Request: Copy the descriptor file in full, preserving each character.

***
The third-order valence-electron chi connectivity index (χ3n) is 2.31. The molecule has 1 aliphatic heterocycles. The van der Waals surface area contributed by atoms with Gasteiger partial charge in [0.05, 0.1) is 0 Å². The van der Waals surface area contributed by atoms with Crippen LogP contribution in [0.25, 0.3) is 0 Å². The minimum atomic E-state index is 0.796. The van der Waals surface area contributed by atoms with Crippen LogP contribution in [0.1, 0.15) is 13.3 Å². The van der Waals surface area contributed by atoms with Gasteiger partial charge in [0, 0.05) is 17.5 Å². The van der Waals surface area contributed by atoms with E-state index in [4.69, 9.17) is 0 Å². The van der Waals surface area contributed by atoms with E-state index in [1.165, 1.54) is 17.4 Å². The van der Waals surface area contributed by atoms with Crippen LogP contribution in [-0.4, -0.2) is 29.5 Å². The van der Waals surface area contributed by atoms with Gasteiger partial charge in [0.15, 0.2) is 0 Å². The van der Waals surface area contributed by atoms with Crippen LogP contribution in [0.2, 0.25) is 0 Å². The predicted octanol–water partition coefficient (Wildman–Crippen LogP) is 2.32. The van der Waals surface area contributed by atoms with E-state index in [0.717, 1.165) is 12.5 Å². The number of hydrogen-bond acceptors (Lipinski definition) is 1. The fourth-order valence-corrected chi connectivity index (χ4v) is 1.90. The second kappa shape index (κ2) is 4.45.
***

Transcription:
The third-order valence-electron chi connectivity index (χ3n) is 2.31. The molecule has 1 aliphatic heterocycles. The van der Waals surface area contributed by atoms with Gasteiger partial charge in [0.05, 0.1) is 0 Å². The van der Waals surface area contributed by atoms with Crippen LogP contribution in [0.25, 0.3) is 0 Å². The minimum atomic E-state index is 0.796. The van der Waals surface area contributed by atoms with Crippen LogP contribution in [0.1, 0.15) is 13.3 Å². The van der Waals surface area contributed by atoms with Gasteiger partial charge in [0, 0.05) is 17.5 Å². The van der Waals surface area contributed by atoms with E-state index in [4.69, 9.17) is 0 Å². The van der Waals surface area contributed by atoms with E-state index in [1.165, 1.54) is 17.4 Å². The van der Waals surface area contributed by atoms with Crippen LogP contribution in [-0.4, -0.2) is 29.5 Å². The van der Waals surface area contributed by atoms with Gasteiger partial charge in [0.15, 0.2) is 0 Å². The van der Waals surface area contributed by atoms with Crippen LogP contribution in [0.2, 0.25) is 0 Å². The predicted octanol–water partition coefficient (Wildman–Crippen LogP) is 2.32. The van der Waals surface area contributed by atoms with E-state index in [0.717, 1.165) is 12.5 Å². The number of hydrogen-bond acceptors (Lipinski definition) is 1. The fourth-order valence-corrected chi connectivity index (χ4v) is 1.90. The second kappa shape index (κ2) is 4.45.